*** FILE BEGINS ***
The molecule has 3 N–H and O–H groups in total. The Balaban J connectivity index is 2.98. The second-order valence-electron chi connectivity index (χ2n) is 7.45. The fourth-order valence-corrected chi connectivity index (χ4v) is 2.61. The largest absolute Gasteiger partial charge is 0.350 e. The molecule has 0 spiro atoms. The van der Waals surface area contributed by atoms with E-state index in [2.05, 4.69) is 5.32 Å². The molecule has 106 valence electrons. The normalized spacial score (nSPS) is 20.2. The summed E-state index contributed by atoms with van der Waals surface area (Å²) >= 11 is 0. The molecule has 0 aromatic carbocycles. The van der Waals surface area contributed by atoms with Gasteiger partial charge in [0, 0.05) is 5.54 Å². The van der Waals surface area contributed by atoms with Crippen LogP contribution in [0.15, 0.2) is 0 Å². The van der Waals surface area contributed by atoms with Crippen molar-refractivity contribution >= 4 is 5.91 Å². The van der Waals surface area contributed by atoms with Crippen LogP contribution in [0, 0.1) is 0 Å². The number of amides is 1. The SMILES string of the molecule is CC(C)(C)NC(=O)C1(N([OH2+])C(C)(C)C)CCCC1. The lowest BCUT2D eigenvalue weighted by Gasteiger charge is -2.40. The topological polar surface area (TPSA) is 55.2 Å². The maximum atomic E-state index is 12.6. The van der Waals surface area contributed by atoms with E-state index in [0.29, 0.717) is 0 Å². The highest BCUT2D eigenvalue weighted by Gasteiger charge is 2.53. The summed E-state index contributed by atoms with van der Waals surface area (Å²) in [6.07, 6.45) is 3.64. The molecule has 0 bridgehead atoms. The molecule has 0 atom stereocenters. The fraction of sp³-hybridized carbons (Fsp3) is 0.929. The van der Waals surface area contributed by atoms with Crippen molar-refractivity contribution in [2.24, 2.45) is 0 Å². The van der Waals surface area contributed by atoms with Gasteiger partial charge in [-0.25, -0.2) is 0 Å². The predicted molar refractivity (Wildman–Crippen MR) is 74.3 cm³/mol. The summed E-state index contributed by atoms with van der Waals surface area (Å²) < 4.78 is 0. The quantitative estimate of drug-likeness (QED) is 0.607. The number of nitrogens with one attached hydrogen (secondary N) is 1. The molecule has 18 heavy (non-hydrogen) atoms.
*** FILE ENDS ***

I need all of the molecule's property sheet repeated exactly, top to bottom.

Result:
The molecule has 3 N–H and O–H groups in total. The Balaban J connectivity index is 2.98. The second-order valence-electron chi connectivity index (χ2n) is 7.45. The fourth-order valence-corrected chi connectivity index (χ4v) is 2.61. The largest absolute Gasteiger partial charge is 0.350 e. The molecule has 0 spiro atoms. The van der Waals surface area contributed by atoms with E-state index in [2.05, 4.69) is 5.32 Å². The molecule has 106 valence electrons. The normalized spacial score (nSPS) is 20.2. The summed E-state index contributed by atoms with van der Waals surface area (Å²) >= 11 is 0. The molecule has 0 aromatic carbocycles. The van der Waals surface area contributed by atoms with Gasteiger partial charge in [0, 0.05) is 5.54 Å². The van der Waals surface area contributed by atoms with Crippen LogP contribution in [0.15, 0.2) is 0 Å². The van der Waals surface area contributed by atoms with Crippen molar-refractivity contribution >= 4 is 5.91 Å². The van der Waals surface area contributed by atoms with Crippen LogP contribution in [0, 0.1) is 0 Å². The number of amides is 1. The SMILES string of the molecule is CC(C)(C)NC(=O)C1(N([OH2+])C(C)(C)C)CCCC1. The lowest BCUT2D eigenvalue weighted by Gasteiger charge is -2.40. The topological polar surface area (TPSA) is 55.2 Å². The maximum atomic E-state index is 12.6. The van der Waals surface area contributed by atoms with E-state index in [0.29, 0.717) is 0 Å². The highest BCUT2D eigenvalue weighted by Gasteiger charge is 2.53. The summed E-state index contributed by atoms with van der Waals surface area (Å²) in [6.07, 6.45) is 3.64. The molecule has 0 bridgehead atoms. The molecule has 0 atom stereocenters. The fraction of sp³-hybridized carbons (Fsp3) is 0.929. The van der Waals surface area contributed by atoms with Crippen molar-refractivity contribution in [2.24, 2.45) is 0 Å². The van der Waals surface area contributed by atoms with Gasteiger partial charge in [-0.25, -0.2) is 0 Å². The predicted molar refractivity (Wildman–Crippen MR) is 74.3 cm³/mol. The summed E-state index contributed by atoms with van der Waals surface area (Å²) < 4.78 is 0. The quantitative estimate of drug-likeness (QED) is 0.607. The number of nitrogens with one attached hydrogen (secondary N) is 1. The molecule has 18 heavy (non-hydrogen) atoms.